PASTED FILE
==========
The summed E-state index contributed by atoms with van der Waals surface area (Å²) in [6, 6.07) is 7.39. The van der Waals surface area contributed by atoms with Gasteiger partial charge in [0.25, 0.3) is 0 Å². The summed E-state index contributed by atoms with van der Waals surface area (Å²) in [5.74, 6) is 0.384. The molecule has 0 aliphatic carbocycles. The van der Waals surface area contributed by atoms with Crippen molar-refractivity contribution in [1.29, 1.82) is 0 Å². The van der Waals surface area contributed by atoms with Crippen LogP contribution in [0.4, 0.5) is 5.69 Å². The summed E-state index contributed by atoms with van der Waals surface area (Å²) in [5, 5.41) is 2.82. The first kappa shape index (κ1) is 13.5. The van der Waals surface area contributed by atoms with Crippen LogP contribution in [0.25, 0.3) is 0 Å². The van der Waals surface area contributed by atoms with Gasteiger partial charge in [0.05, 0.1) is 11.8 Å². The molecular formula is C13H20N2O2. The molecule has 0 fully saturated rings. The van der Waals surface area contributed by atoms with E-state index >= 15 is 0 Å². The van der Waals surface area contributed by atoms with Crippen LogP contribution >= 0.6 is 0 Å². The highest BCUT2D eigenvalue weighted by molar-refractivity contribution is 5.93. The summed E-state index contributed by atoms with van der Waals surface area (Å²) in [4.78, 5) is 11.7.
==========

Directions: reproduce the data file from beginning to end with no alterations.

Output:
The summed E-state index contributed by atoms with van der Waals surface area (Å²) in [6, 6.07) is 7.39. The van der Waals surface area contributed by atoms with Gasteiger partial charge in [0.25, 0.3) is 0 Å². The summed E-state index contributed by atoms with van der Waals surface area (Å²) in [5.74, 6) is 0.384. The molecule has 0 aliphatic carbocycles. The van der Waals surface area contributed by atoms with Crippen molar-refractivity contribution in [1.29, 1.82) is 0 Å². The van der Waals surface area contributed by atoms with Crippen LogP contribution in [0.4, 0.5) is 5.69 Å². The summed E-state index contributed by atoms with van der Waals surface area (Å²) in [5, 5.41) is 2.82. The first kappa shape index (κ1) is 13.5. The van der Waals surface area contributed by atoms with Crippen LogP contribution in [0.25, 0.3) is 0 Å². The van der Waals surface area contributed by atoms with Gasteiger partial charge in [0.05, 0.1) is 11.8 Å². The molecular formula is C13H20N2O2. The molecule has 0 fully saturated rings. The van der Waals surface area contributed by atoms with E-state index >= 15 is 0 Å². The van der Waals surface area contributed by atoms with Crippen LogP contribution >= 0.6 is 0 Å². The highest BCUT2D eigenvalue weighted by molar-refractivity contribution is 5.93. The summed E-state index contributed by atoms with van der Waals surface area (Å²) in [4.78, 5) is 11.7.